The gentle soul and the inspired brush of Mark Tobey—one of the founders of the American Mystical school of painting—had an enormous influence on contemporary art.
Today you can see Tobey’s luminous abstract paintings in many major galleries and permanent collections across the world, including the Guggenheim collections, the Museum of Modern Art in New York City, the Metropolitan Museum of Art, the Smithsonian American Art Museum in Washington, D.C., the Tate Gallery in London and the Whitney Museum of American Art.
Most known for his signature “white-writing” style and “all-over” approach to painting, some believe that Mark Tobey was one of the most influential yet under-recognized artists of the American and European abstract contemporary art movement of the mid-20th century.
Spanning over five decades, Tobey’s work revealed a radical approach to beauty, composition, and a constant exploration of how to convey the spiritual and emotional on canvas. Inspired by the divine teachings of Baha’u’llah, some say that his spiritual affiliations prevented him from being recognized in the mainstream—but his dedication to the Baha’i Faith never wavered. His works influenced some of the most famous abstract-expressionists in history, and his paintings were exhibited in some of the most famous and prestigious galleries in the world—but unless you’re a budding artist yourself, you may never have heard of him.
Welcome to Uplifting the World of Being, a new series of articles where we’ll learn about Baha’is who left their mark on history through their creative and artistic pursuits:
Arts, crafts and sciences uplift the world of being, and are conducive to its exaltation. Knowledge is as wings to man’s life, and a ladder for his ascent. – Baha’u’llah, Epistle to the Son of the Wolf, p. 26.
The American artist Mark Tobey was born in Centerville, Wisconsin, on December 11, 1890, the youngest son of a Congregationalist family. His mother Emma Cleveland Tobey supported the family at home, while his father George Tobey worked as a carpenter and builder. In 1893, the Tobey family left the Midwest and settled in Chicago, Illinois. As an adolescent Tobey took classes at the Art Institute of Chicago from 1906-1908, but much like his abstract expressionist colleagues, he opted for a more self-taught, hands-on approach. He began his career working as a portrait artist, landing a job as fashion illustrator for the monthly American women’s magazine McCall’s in Chicago and then New York.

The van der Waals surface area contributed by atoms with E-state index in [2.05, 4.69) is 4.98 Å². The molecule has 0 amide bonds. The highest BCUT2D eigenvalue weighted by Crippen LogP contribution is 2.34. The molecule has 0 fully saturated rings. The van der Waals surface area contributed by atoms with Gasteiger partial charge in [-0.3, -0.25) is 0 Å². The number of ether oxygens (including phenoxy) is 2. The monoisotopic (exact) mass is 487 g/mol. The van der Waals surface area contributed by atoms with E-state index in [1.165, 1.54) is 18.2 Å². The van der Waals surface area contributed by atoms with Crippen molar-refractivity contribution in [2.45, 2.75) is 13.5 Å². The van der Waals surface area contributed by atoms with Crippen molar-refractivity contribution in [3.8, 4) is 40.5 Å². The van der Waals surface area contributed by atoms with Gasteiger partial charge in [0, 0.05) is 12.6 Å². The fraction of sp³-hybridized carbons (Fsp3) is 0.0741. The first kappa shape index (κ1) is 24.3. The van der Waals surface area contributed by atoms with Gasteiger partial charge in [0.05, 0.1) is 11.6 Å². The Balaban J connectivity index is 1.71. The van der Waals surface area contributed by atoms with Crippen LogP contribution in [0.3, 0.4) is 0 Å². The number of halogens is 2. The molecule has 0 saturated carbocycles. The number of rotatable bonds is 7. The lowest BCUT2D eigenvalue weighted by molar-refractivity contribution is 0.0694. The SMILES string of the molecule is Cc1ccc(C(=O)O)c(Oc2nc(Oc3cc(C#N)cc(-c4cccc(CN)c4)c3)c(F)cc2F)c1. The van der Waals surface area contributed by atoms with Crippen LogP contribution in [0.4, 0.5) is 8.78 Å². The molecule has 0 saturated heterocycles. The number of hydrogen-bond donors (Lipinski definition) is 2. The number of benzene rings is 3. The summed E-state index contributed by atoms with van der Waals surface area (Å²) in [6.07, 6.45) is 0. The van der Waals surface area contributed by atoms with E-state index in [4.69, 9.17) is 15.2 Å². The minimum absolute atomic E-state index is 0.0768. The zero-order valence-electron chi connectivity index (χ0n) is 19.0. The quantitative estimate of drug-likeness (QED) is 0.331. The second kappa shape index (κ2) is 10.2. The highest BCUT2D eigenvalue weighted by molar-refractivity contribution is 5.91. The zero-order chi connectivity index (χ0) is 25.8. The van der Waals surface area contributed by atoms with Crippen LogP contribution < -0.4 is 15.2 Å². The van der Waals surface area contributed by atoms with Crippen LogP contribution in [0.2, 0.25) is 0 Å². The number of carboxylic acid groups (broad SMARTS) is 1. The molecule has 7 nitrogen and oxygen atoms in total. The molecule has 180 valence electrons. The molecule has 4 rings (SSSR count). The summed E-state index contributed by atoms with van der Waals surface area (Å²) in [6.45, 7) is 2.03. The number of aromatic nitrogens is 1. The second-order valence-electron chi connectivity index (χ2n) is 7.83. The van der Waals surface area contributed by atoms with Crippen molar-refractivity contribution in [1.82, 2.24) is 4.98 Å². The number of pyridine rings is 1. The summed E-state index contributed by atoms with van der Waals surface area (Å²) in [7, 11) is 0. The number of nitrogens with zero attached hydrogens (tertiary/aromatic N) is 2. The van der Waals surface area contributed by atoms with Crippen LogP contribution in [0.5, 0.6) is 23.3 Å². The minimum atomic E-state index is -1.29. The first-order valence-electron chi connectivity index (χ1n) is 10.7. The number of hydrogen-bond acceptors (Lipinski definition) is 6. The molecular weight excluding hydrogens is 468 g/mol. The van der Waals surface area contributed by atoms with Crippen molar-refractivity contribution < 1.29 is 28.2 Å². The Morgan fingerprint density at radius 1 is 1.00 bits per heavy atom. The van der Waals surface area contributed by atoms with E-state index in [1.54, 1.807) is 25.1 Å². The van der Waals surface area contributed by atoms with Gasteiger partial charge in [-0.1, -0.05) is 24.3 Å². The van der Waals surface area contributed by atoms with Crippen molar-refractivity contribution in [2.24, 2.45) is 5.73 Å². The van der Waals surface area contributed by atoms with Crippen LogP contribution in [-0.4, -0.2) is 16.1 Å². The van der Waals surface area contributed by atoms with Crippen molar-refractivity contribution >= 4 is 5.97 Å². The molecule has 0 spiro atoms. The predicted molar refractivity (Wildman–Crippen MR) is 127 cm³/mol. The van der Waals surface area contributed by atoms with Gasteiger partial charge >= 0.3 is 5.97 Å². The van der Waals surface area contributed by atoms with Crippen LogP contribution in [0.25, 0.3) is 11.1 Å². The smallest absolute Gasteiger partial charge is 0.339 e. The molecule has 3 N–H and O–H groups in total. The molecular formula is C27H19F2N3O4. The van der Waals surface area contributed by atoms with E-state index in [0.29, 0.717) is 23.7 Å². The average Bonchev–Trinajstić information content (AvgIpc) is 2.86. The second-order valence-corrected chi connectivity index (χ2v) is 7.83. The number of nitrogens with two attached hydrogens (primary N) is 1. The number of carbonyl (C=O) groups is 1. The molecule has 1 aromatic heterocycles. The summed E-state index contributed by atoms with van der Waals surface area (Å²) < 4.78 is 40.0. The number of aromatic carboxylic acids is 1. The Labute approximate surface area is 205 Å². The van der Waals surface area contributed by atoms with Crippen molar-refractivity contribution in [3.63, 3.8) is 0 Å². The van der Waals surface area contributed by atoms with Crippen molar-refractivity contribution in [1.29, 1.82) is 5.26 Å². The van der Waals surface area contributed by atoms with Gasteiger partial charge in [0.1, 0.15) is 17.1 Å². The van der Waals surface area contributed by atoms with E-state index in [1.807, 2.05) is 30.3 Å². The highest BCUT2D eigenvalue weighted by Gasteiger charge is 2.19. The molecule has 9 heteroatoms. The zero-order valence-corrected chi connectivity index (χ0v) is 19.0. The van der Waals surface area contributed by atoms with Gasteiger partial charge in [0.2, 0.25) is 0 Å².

Following his first one-man show of portraits and sketches in 1917 at Manhattan’s Knoedler & Co. art gallery, Tobey posed for the renowned Baha’i portrait artist Juliet Thompson, who introduced him to the Baha’i teachings. During the portrait session, Tobey read some of the Baha’i books that Juliet had available in her studio. In 1918, he accepted an invitation to attend Green Acre, a nearby Baha’i school, where he declared his faith in Baha’u’llah. His acceptance of the Baha’i Faith became the main catalyst behind his work, and prompted a lifelong exploration of the representation of spirituality in art and the mystical state of mind:
I have been influenced by the Baha’i religion which believes there has been but one religion which renews itself under different names. The root of all religions, from the Baha’i point of view, is based on the theory that man will gradually come to understand the unity of the world and the oneness of mankind. It teaches that all the prophets are one—that science and religion are the two great powers which must be balanced if man is to become mature. I feel my work has been influenced by these beliefs. I’ve tried to decentralize and interpenetrate so that all parts of a painting are of related value. Perhaps I‘ve hoped even to penetrate perspective and bring the far near. – Mark Tobey, letter to National Spiritual Assembly of the Baha’is of the United States, Arthur Dahl, Jr., Papers, p. 410.
Tobey moved to Seattle, Washington in 1921 and began teaching at the Cornish School of Allied Arts, where he founded their art department. It was here that Tobey met Teng Kuei, a Chinese painter and student, who introduced him to Chinese calligraphy and penmanship. Although Teng was 10 years Tobey’s junior, and a student at the University of Washington, Tobey began to study under him. Teng taught Tobey about the representation of linear movement through lines, moving away from the solid mass objects prominent in painting during that time. This played a pivotal role in connecting Tobey to Eastern painting practices, which would later lead to his “all-over” signature style, covering the entire canvas with paint.
In 1925, Tobey made his first trip to Paris and then the Middle East, including stops in Istanbul, Cairo, Beirut and Haifa, where he visited the Baha’i Shrines, met Shoghi Effendi, the Guardian of the Baha’i Faith, and became increasingly fascinated with Persian and Arabic script. Upon returning to his home in Seattle in 1928, Tobey co-founded the Free and Creative Art School. That same year he also spent time in Victoria, Canada, with one of the country’s leading modernist, post-impressionist artists, Emily Carr. Together they explored the art of the Northwest region’s First Indigenous Peoples, experimenting with abstraction, cubism and Tobey’s developing signature styles, which also had an impact on Carr’s work.